Mixing Music With Headphones

Most engineers are always against mixing music with headphones.

However, that hasn’t stopped many other musicians to do it.

There are also other companies whose main priority is to help engineers to be able to get great quality mixes on headphones.

We’ll talk about these companies later on in this post.

In the times that we’re living in, with the pandemic, most of us are now working at home and have no choice but to use headphones to produce and engineer music.

In today’s tutorial, I would like to share some of the techniques and tools that I use to get Pro mixes using headphones.

Is it Better to Mix With Headphones or Speakers?

In general, studio monitor speakers are the most preferred way. 

But that doesn't mean good work has never been done on headphones, it’s just not that common.

So, the short answer is to always use speakers (if the room is treated) and then use headphones for reference monitoring purposes.

But there are exceptions, for instance, I would prefer using “studio monitor headphones” (more about this later) over using speakers in an untreated room.

It’s really hard to get great results in an untreated room since the room reflections will interfere with what you’re hearing.

Some people will spend $2000 on speakers in an untreated room.

That’s ludicrous, I would rather spend $2000 on acoustic treatment and spend $200 on speakers.

So, if you’re mixing at home without acoustic treatment then headphones are the best choice.

But not just any headphone, use ones that are specifically designed for engineering.

Is Mixing With Headphones Possible?

If you ask this question to different audio engineers, I bet you’ll get a different answer from all of them.

Some will say no, others might say maybe and only a few will say Yes.

The short answer is Yes and No because it depends on a lot of different factors.

Things such as the type of headphone you’re using (we’ll talk about recommended ones later on) is one of the biggest factors.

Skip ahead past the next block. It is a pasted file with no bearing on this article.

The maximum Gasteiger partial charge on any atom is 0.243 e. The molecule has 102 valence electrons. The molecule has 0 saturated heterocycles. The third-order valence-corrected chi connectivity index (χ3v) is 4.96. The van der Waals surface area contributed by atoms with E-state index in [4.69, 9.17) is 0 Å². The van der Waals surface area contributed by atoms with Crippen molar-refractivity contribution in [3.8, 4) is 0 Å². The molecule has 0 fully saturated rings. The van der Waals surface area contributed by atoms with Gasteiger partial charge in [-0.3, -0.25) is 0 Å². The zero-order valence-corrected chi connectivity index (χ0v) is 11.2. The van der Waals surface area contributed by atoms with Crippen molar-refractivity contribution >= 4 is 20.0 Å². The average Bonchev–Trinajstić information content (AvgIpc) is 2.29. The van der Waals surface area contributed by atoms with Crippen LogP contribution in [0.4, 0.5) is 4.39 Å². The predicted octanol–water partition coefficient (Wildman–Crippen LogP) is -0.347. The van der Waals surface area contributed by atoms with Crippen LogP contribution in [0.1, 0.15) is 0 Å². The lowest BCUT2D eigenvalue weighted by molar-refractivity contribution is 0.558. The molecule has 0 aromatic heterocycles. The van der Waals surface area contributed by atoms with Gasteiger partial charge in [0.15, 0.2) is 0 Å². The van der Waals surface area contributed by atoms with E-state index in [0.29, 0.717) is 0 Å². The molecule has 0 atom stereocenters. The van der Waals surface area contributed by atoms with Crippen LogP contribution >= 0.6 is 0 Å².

Not all headphones are designed the same or built for the purpose of audio engineering.

Another thing you’ll need to consider is how often you listen to music using headphones.

If you don’t use headphones regularly then you don’t know what a good mix sounds like on headphones. 

These are the people who’ll struggle to mix on headphones.

For those who’re used to listening to music, watching movies, or play games on headphones then it will be much easier for them because they already know how good quality music sounds like on headphones.

Stereo Image

One of the biggest problem with headphones is that your left ear will only hear what comes out of the left headphone speaker.

This is called Crossfeed.

headphones vs speakers

Photo credits: samma3a.com

The diagram above shows how a natural way of listen to music looks like, with speakers, the left ear picks up sounds coming from both the left and right speakers.

Even when someone is speaking to you, their voice will be picked up by both ears.

So, that’s what makes it much more difficult to judge panning choices.

This is why most mixes that are mixed with headphones sound narrow. 

It’s because you get tempted to pan things too close to the center.

You’ll do that without even thinking about it because you’ll be trying to avoid the strange spatial experience.

This doesn’t mean it’s impossible to get a great mix with headphones, this just means you should be prepared for a lot of trial and error.

In a matter of time though and with a lot of practice, you’ll get used to panning in headphones.

What Volume Should I Mix at?

I don’t believe in dishing out numbers for the best levels, but what I would suggest is to use listening levels.

I know some people listen to music very loud on headphones, but you’re an engineer so you don’t want to do that, you always have to cherish your ears since they’re your biggest asset.

When I say listening levels, I mean, when someone is calling you then you should be able to respond without taking off the headphones.

You should be able to have a short conversation with someone without lowering the volume or taking the headphones off.

If you can hear all the sounds in a mix clear at listening levels then the song should mostly translate well on other listening devices.

Take Regular Breaks

It is very important to protect your ears and avoid ear fatigue.

One of the most important parts of mixing a song is to take regular breaks. This will help you reset your ears.

Take regular breaks at different intervals, when you’re starting the mix then you can go up to 40 minutes max (at listening levels), then you’ll need to take a break.

How long the break should be is totally up to you, but 10-15 minutes should be enough.

Then you can go for another 30 minutes max before taking your 2nd break.

After your 2nd break then you start decreasing the time and start mixing for about 20 minutes before taking another break.

That should help you avoid ear fatigue, and making bad decisions.

So, never underestimate the power of taking breaks.

Use Reference Songs

Another great way to reset your ears is to use reference songs.

It’s always a wise decision to listen to music before mixing, preferably music that’s similar to the music that you’re going to mix.

You can do this on your way to the studio or right before getting started on a mix.